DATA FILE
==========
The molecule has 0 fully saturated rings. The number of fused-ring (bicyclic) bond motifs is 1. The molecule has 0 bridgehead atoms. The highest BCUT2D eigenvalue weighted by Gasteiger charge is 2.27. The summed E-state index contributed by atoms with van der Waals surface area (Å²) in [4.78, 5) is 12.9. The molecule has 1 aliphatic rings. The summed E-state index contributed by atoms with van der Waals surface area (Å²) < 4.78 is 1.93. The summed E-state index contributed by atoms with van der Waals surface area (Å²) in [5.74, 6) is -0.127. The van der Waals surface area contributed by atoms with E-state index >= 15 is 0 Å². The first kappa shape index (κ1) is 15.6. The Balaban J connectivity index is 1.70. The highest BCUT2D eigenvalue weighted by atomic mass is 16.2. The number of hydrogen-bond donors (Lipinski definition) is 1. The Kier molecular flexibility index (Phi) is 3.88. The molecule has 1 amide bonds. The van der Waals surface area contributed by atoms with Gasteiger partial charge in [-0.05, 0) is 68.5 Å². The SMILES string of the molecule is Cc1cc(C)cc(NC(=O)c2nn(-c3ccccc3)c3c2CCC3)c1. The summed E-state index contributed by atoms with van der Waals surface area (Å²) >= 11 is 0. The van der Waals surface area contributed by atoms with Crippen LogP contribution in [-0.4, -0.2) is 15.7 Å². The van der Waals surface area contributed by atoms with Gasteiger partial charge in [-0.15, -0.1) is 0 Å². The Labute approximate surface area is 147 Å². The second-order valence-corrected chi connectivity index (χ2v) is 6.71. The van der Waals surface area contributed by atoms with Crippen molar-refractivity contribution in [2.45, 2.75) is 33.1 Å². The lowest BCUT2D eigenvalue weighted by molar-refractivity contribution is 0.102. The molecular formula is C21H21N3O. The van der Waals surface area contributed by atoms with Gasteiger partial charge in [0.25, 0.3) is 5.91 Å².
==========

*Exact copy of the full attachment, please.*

The molecule has 0 fully saturated rings. The number of fused-ring (bicyclic) bond motifs is 1. The molecule has 0 bridgehead atoms. The highest BCUT2D eigenvalue weighted by Gasteiger charge is 2.27. The summed E-state index contributed by atoms with van der Waals surface area (Å²) in [4.78, 5) is 12.9. The molecule has 1 aliphatic rings. The summed E-state index contributed by atoms with van der Waals surface area (Å²) < 4.78 is 1.93. The summed E-state index contributed by atoms with van der Waals surface area (Å²) in [5.74, 6) is -0.127. The van der Waals surface area contributed by atoms with E-state index >= 15 is 0 Å². The first kappa shape index (κ1) is 15.6. The Balaban J connectivity index is 1.70. The highest BCUT2D eigenvalue weighted by atomic mass is 16.2. The number of hydrogen-bond donors (Lipinski definition) is 1. The Kier molecular flexibility index (Phi) is 3.88. The molecule has 1 amide bonds. The van der Waals surface area contributed by atoms with Gasteiger partial charge in [-0.05, 0) is 68.5 Å². The SMILES string of the molecule is Cc1cc(C)cc(NC(=O)c2nn(-c3ccccc3)c3c2CCC3)c1. The summed E-state index contributed by atoms with van der Waals surface area (Å²) >= 11 is 0. The van der Waals surface area contributed by atoms with Crippen LogP contribution in [-0.4, -0.2) is 15.7 Å². The van der Waals surface area contributed by atoms with Gasteiger partial charge in [-0.15, -0.1) is 0 Å². The Labute approximate surface area is 147 Å². The second-order valence-corrected chi connectivity index (χ2v) is 6.71. The van der Waals surface area contributed by atoms with Crippen molar-refractivity contribution in [2.45, 2.75) is 33.1 Å². The lowest BCUT2D eigenvalue weighted by molar-refractivity contribution is 0.102. The molecular formula is C21H21N3O. The van der Waals surface area contributed by atoms with Gasteiger partial charge in [0.25, 0.3) is 5.91 Å².